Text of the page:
then i will go ahead and wire it all together and see how it goes.

    Thanks
    SparkDog
     
  10. KJ6EAD

    Senior Member

    Apr 30, 2011
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    363
    You really should connect the color changing LEDs to a voltage source, not in series with the white LEDs.

    If you'd use a surplus phone charger (5V) and a 100Ω resistor in series for each white LED and use a 1N4001 rectifier diode in series with each color changing LED, you'd have a safe, efficient circuit that satisfies the white LED's requirement for current limiting and the color changing LED's requirement for a constant voltage between 3.5V and 4.5V. Additionally, each light emitting element will be on a parallel line independent of each other so a single failure will not affect the other five elements. The whole system would only present a peak current load of ≈255mA and an average power of ≈1W!
     
    Last edited: Dec 8, 2014
  11. SparkDog

    Thread Starter New Member

    Jan 7, 2014
    6
    0
    Hello KJ6EAD

    Not quite sure i fully understand what you are suggesting,
    could you please provide a circuit diagram to help explain things.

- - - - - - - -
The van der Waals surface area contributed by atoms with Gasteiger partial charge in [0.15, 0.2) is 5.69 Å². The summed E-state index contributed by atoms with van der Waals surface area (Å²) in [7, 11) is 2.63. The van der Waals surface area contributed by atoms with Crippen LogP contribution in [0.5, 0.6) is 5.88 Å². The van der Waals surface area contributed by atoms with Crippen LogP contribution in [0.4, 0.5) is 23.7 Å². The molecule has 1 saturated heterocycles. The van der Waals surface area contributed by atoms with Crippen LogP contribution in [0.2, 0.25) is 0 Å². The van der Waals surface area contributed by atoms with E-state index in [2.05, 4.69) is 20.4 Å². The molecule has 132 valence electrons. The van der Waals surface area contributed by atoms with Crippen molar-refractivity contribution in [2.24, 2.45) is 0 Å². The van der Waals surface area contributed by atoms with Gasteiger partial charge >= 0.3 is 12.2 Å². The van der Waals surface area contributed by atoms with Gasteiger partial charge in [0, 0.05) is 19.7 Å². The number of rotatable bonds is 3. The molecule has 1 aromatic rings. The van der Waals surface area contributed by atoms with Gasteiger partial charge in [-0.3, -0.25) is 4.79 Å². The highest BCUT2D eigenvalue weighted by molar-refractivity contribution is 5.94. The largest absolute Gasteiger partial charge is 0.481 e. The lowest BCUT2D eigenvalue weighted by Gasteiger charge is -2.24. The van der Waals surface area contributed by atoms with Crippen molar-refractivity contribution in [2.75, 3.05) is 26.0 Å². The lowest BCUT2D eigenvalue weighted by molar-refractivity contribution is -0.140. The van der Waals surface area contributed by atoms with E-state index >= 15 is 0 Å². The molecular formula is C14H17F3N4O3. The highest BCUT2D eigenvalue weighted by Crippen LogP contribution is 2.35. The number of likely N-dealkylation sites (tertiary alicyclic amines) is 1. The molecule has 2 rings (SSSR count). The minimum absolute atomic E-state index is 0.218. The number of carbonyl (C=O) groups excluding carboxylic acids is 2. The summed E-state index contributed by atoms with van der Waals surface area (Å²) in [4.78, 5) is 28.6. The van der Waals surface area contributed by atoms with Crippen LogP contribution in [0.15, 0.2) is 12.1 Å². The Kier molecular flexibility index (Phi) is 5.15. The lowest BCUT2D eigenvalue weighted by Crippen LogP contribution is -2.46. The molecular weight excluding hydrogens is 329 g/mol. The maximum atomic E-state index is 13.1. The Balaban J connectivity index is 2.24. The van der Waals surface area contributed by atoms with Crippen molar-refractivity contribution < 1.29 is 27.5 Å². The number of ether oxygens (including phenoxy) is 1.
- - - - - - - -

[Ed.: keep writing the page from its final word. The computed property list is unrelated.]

I have managed to unearth an old Nokia charger, it's output is rated at 5V@350mA
    would that be suitable or is it a little under powered for what you suggested.

    5V-supply.jpg

    SparkDog
     
  12. KJ6EAD

    Senior Member

    Apr 30, 2011
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    Like this. Just repeat the white LED/resistor and the color changing/diode legs two more times each.

    [​IMG]
     
  13. Bernard

    AAC Fanatic!

    Aug 7, 2008
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    Checking peak current drain of 3 color LED yields something like this:
    Supply 5V, monitoring drop across R
    100 ohm, 2 V = 20 mA
    33 ohm, 1.2 V = 36 mA
    460 ohm, 2.5 V = 5.4 mA
    I would use a 100 ohm R for 3 color LED's
    If white LED is operated in series with color, white flickers in sync with colored LED.
     
  14. KJ6EAD

    Senior Member

    Apr 30, 2011
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    The automatic color changing "LED" is actually an IC combined with an RGB LED. It is a voltage driven device and cannot be accurately characterized based on the specifications of it's included LEDs.
     
  15. SparkDog

    Thread Starter New Member

    Jan 7, 2014
    6
    0
    Hi

    Apologies for the delay in responding.

    I have decided to go with the circuit in the attached image, using santa's original 12V AC power supply.
    final-circuit.png

    It has been running for over an hour and appears to be fine.
    The temp of the 7805 is hovering around 40 degrees C (room temp is 24)

    In the end i didn't need the white LED's as there is sufficient light coming from the 3 colour changing LED's.

    So i would just like to thank everyone who responded, it was much appreciated.

    SparkDog